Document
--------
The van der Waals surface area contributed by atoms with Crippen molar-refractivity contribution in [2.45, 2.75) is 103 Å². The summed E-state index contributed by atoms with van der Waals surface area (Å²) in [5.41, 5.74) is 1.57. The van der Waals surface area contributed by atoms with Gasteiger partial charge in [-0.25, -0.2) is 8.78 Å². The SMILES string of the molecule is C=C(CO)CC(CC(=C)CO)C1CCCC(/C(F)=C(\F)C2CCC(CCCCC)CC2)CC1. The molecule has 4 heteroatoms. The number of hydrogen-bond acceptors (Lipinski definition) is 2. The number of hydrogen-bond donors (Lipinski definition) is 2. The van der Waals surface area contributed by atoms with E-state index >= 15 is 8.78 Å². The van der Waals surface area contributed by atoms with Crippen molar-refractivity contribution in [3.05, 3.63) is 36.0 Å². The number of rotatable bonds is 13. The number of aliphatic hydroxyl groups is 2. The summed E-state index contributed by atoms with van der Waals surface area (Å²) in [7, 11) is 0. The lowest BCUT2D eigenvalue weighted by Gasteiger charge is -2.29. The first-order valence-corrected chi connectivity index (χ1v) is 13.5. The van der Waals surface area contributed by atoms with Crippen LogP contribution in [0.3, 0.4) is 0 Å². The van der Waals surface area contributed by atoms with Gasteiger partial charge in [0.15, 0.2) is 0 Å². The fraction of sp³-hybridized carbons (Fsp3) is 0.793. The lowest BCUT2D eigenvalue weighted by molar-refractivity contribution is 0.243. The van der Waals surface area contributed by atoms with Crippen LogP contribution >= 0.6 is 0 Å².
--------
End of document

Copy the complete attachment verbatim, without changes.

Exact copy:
The van der Waals surface area contributed by atoms with Crippen molar-refractivity contribution in [2.45, 2.75) is 103 Å². The summed E-state index contributed by atoms with van der Waals surface area (Å²) in [5.41, 5.74) is 1.57. The van der Waals surface area contributed by atoms with Gasteiger partial charge in [-0.25, -0.2) is 8.78 Å². The SMILES string of the molecule is C=C(CO)CC(CC(=C)CO)C1CCCC(/C(F)=C(\F)C2CCC(CCCCC)CC2)CC1. The molecule has 4 heteroatoms. The number of hydrogen-bond acceptors (Lipinski definition) is 2. The number of hydrogen-bond donors (Lipinski definition) is 2. The van der Waals surface area contributed by atoms with E-state index >= 15 is 8.78 Å². The van der Waals surface area contributed by atoms with Crippen molar-refractivity contribution in [3.05, 3.63) is 36.0 Å². The number of rotatable bonds is 13. The number of aliphatic hydroxyl groups is 2. The summed E-state index contributed by atoms with van der Waals surface area (Å²) in [7, 11) is 0. The lowest BCUT2D eigenvalue weighted by Gasteiger charge is -2.29. The first-order valence-corrected chi connectivity index (χ1v) is 13.5. The van der Waals surface area contributed by atoms with Crippen LogP contribution in [0.3, 0.4) is 0 Å². The van der Waals surface area contributed by atoms with Gasteiger partial charge in [0.15, 0.2) is 0 Å². The fraction of sp³-hybridized carbons (Fsp3) is 0.793. The lowest BCUT2D eigenvalue weighted by molar-refractivity contribution is 0.243. The van der Waals surface area contributed by atoms with Crippen LogP contribution >= 0.6 is 0 Å².